I wish I could see the zodiacal light too, but no chances to get under the dark skies here at least until early/mid April.
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brianb
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« Reply #8 on: March 08, 2010, 08:35:26 pm »

Martin, about how bright would you say the ZL was? About as bright as the Milky Way in Cygnus?

The reason I ask is that I think I saw it from home this evening - difficult to be sure because of light interference but the shape & position seemed to be right - OTOH the unless the ZL is variable in brightness (why?) then I don't understand why I haven't seen it before.

Best way to make out the shape, by eye, is to scan rapidly across the area so you get a sense of contrast - the eye does a sort of "flat subtraction" against the scene if you stare in one place, making the subtle contrast gradients harder to see.
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martinastro
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« Reply #9 on: March 08, 2010, 10:54:42 pm »

Thanks very much Roman and Brian!

That's a good question Brian which I just confirmed tonight. From Glenshane this evening I noticed that the ZL was significantly brighter than the Milky Way in Cygnus!!, sounds like you seen it for sure!. Here's an image from this evening just after 20.00 UT. I could see it visually for almost one hour.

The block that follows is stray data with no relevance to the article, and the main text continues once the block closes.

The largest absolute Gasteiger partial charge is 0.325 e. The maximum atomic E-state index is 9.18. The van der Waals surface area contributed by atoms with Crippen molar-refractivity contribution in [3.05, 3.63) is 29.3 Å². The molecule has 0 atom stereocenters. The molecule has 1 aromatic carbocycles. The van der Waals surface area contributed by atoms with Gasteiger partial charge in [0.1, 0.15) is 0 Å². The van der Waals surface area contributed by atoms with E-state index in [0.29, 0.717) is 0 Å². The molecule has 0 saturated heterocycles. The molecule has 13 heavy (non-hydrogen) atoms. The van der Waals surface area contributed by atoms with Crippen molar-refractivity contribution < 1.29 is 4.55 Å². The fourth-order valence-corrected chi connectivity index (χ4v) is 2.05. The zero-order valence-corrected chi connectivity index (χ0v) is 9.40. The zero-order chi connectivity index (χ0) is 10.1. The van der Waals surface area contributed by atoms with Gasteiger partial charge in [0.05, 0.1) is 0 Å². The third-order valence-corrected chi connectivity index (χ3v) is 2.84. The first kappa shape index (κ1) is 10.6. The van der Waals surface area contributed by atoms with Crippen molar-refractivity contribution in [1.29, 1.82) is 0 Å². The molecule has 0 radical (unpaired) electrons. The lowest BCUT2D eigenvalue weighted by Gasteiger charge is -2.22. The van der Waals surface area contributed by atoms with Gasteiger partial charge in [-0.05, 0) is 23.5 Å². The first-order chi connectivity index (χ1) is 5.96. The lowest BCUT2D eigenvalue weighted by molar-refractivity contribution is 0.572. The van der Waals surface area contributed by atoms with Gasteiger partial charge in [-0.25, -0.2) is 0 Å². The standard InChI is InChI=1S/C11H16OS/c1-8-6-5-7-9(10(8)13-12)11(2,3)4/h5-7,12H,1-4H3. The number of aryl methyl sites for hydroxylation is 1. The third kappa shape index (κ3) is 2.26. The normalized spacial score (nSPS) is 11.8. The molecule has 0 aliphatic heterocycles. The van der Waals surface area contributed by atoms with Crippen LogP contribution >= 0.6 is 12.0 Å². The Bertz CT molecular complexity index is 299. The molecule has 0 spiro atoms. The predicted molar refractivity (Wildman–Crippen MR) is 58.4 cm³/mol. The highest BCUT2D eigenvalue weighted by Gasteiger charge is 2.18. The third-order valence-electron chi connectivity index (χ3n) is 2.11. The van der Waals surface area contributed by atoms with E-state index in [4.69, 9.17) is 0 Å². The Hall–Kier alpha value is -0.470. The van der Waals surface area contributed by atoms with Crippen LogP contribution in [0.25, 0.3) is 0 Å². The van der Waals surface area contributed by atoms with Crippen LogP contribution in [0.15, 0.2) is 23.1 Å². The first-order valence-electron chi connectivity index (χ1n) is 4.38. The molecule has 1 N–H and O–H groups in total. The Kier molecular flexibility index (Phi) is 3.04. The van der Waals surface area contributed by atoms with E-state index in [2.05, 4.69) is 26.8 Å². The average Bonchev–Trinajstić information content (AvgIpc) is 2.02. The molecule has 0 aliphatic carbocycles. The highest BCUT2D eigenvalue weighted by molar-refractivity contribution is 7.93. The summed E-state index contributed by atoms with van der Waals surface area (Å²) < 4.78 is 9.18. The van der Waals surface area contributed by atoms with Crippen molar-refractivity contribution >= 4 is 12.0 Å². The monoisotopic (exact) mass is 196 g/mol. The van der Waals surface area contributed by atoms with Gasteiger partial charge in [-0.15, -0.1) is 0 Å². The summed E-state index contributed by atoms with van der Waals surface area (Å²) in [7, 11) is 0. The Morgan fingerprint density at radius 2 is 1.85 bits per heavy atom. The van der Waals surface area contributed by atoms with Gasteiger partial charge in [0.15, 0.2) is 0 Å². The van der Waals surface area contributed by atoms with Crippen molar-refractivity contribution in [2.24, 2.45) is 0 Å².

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« Reply #10 on: March 08, 2010, 11:33:52 pm »

I drove up to Pigeon Top tonight and had my first viewing of the Zodical light, a great sight when you know what your looking for otherwise you could very easily miss it. Very dark skies in this location especially in the west although the horizon was slightly obscured. I didnt try to image it as I need a remote shutter and the 28-100mm lens I am borrowing isn't really wide enough, but I was happy to have seen it for now Smiley
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martinastro
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« Reply #11 on: March 08, 2010, 11:44:55 pm »

Congratulations Paul!!, it's a great thing to tick off the list, not many can say they seen it from N. Ireland. Sounds like you got to a great location, the 28mm lens might pick it up depending on the FOV. A remote shutter or cable release is essential although you could just hold the shutter button down for a min or two, even if the stars are shaken you would still pick it up.

Congrats again!  Smiley
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« Reply #12 on: March 09, 2010, 07:31:34 am »

From Glenshane this evening I noticed that the ZL was significantly brighter than the Milky Way in Cygnus

Congrats Paul and Brian, I may well have a look myself as can just about make out the milkyway where I am with averted vision...  Roll Eyes
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« Reply #13 on: March 09, 2010, 09:12:46 pm »

Well done Martin.
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martinastro
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« Reply #14 on: March 09, 2010, 10:48:38 pm »

3rd night in a row watching the Zodiacal Light, this time shared the experience with Dr. Andy McCrea and his wife from the IAA up on the Glenshane Pass. We watched the ZL for 1hr 10min's, Andy confirmed it was brighter than the Milky Way. Fantastic session. Will post images shortly